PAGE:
As a 58-year old novice who has never made a commodity trade, I found these mental exercises overwhelming and beyond my capability. What all this leads to is that after about 45-days, I came to the conclusion I could not cope with this system and started making attempts to return it to Avco. I shipped it to them twice via UPS insured and they refused delivery both times. I spoke to Anthony of Avco by phone and he stated he would not take the system back (no reason given) but the call.

The word "Guaranteed" appears in boldface type several places in their advertising. To me that means the product is guaranteed to be satisfactory for use by me as an individual. In this instance, it appears not the case.


Lets play astrology - Carol Murphy

Many years ago during a cigarette break at a financial seminar, I over heard a very interesting conversation on Financial Astrology. For weeks I thought about the planets and the market. After all, for hundreds of years man has used the sky to sail ships (stars) plant food (moon) etc. If the moon can control the tides, perhaps it makes us bullish or bearish, since the body is 97% water. I purchased two Ephemerids, one Geo and one Helio (standing on the sun). I knew nothing about astrology.

Out of curiosity, I started putting the location of the planets on my charts at major Hi & Lo's on all commodity charts. See examples of how some of it works. Chart #1 is Helio (Venus). The _:4 means Venus is 180° Jupiter (the money planet). _s 4 means Venus is 360° , as you can see within 4 days we have a major change in trend. You can also see when _ is a 180° or 360° or 72° from itself, again we have a change in trend. Chart II is Helio _ and aspects to Mars (_) and Pluto ( ) It's not the holy grail, but you definitely get a C.I.T. with 4 days. I'm retired & have lots of time to monitor all of this and just love it. It's like a giant game.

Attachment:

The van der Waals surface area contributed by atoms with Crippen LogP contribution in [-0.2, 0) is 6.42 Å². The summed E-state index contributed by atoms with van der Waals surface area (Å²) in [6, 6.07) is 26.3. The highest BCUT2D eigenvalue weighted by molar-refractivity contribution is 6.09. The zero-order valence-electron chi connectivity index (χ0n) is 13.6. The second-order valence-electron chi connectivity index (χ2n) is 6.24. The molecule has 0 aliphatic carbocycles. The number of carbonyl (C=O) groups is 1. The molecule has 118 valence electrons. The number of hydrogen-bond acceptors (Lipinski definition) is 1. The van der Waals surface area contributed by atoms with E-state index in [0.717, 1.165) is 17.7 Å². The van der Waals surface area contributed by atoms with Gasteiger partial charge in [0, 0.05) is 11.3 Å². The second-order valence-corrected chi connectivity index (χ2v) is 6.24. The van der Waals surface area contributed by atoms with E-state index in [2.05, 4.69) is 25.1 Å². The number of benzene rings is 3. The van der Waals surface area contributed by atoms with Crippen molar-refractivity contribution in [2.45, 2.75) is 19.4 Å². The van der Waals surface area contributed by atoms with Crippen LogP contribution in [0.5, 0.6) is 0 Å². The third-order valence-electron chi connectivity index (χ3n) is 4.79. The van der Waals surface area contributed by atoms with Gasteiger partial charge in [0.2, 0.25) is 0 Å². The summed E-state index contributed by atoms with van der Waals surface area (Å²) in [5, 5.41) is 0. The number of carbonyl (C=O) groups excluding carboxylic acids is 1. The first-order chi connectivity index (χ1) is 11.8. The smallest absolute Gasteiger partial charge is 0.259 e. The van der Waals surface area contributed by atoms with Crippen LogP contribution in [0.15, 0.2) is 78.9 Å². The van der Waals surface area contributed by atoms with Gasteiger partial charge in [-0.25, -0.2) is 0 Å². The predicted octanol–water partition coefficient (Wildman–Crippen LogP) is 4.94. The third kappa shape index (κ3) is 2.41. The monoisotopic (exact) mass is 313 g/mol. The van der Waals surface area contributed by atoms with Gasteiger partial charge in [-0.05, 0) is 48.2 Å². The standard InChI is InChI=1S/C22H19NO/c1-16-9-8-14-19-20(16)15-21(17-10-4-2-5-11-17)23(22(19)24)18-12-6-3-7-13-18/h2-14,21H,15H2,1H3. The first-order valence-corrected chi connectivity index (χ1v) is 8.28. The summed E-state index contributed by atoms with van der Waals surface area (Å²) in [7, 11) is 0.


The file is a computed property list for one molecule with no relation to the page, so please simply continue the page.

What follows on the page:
Special Symbols and Charts in Print Copy


'Gunning' Plays Can Claim Victims in the Futures Pit
by Elyse Tanouye - reprinted with permission of The Wall Street Journal

Just a few minutes before trading closed on New York's Commodity Exchange one sleepy autumn afternoon, all hell broke loose. Another of the many games traders play was afoot.

In the cooper futures pit, a surge of buy orders cascaded onto the floor. Normally such late activity barely budges prices. But on this day, 10-8, so many top dealers and left early for the London Metal Exchange's gala annual dinner that there weren't many sellers around to accommodate the buyers. Copper prices soared nearly three cents a pound.

The few junior traders still at their posts quickly concluded that someone was trying to exploit the market's inattention to push cooper futures prices about $1.07 a pound, a level deemed crucial by traders who use technical analysis. A price move above $1.07, it was widely assumed, would trigger "buy" signals amount trend-watching commodity funds, prompting the automatic execution of a heap of standing purchase orders. Such ahead-of-time orders are known as "stops," which is why this game is called "gunning for stops." The idea was to induce a flood of buying above $1.07, whereupon cooper would soar even higher, at which point the trader who started the game could sell out at a profit.